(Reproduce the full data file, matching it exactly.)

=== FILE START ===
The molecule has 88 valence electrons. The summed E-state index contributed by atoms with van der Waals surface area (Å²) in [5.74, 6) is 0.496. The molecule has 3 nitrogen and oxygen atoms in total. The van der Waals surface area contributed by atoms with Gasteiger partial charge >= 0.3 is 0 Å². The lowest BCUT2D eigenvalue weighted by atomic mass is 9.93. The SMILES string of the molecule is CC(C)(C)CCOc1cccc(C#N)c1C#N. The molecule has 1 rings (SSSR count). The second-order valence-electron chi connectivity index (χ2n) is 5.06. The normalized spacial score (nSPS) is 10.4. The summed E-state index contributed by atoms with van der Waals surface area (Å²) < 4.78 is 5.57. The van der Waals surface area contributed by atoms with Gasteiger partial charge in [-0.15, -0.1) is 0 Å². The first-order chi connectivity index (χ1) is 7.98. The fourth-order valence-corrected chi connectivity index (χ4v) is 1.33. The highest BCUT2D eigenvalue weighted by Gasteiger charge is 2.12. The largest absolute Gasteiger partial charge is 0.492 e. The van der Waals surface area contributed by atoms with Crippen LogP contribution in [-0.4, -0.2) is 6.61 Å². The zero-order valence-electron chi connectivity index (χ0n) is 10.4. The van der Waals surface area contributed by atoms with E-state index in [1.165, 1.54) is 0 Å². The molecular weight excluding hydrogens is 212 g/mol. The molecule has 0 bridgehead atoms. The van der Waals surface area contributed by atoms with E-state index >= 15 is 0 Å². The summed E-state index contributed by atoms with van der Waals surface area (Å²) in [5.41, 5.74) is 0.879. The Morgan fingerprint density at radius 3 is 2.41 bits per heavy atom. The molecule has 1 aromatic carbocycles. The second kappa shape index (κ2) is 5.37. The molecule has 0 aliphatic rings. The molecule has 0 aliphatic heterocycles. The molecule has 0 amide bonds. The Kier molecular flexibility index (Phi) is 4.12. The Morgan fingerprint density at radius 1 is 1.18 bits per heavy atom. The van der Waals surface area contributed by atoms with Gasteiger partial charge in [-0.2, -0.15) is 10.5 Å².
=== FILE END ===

The molecule has 88 valence electrons. The summed E-state index contributed by atoms with van der Waals surface area (Å²) in [5.74, 6) is 0.496. The molecule has 3 nitrogen and oxygen atoms in total. The van der Waals surface area contributed by atoms with Gasteiger partial charge >= 0.3 is 0 Å². The lowest BCUT2D eigenvalue weighted by atomic mass is 9.93. The SMILES string of the molecule is CC(C)(C)CCOc1cccc(C#N)c1C#N. The molecule has 1 rings (SSSR count). The second-order valence-electron chi connectivity index (χ2n) is 5.06. The normalized spacial score (nSPS) is 10.4. The summed E-state index contributed by atoms with van der Waals surface area (Å²) < 4.78 is 5.57. The van der Waals surface area contributed by atoms with Gasteiger partial charge in [-0.15, -0.1) is 0 Å². The first-order chi connectivity index (χ1) is 7.98. The fourth-order valence-corrected chi connectivity index (χ4v) is 1.33. The highest BCUT2D eigenvalue weighted by Gasteiger charge is 2.12. The largest absolute Gasteiger partial charge is 0.492 e. The van der Waals surface area contributed by atoms with Crippen LogP contribution in [-0.4, -0.2) is 6.61 Å². The zero-order valence-electron chi connectivity index (χ0n) is 10.4. The van der Waals surface area contributed by atoms with E-state index in [1.165, 1.54) is 0 Å². The molecular weight excluding hydrogens is 212 g/mol. The molecule has 0 bridgehead atoms. The van der Waals surface area contributed by atoms with E-state index >= 15 is 0 Å². The summed E-state index contributed by atoms with van der Waals surface area (Å²) in [5.41, 5.74) is 0.879. The Morgan fingerprint density at radius 3 is 2.41 bits per heavy atom. The molecule has 1 aromatic carbocycles. The second kappa shape index (κ2) is 5.37. The molecule has 0 aliphatic rings. The molecule has 0 aliphatic heterocycles. The molecule has 0 amide bonds. The Kier molecular flexibility index (Phi) is 4.12. The Morgan fingerprint density at radius 1 is 1.18 bits per heavy atom. The van der Waals surface area contributed by atoms with Gasteiger partial charge in [-0.2, -0.15) is 10.5 Å².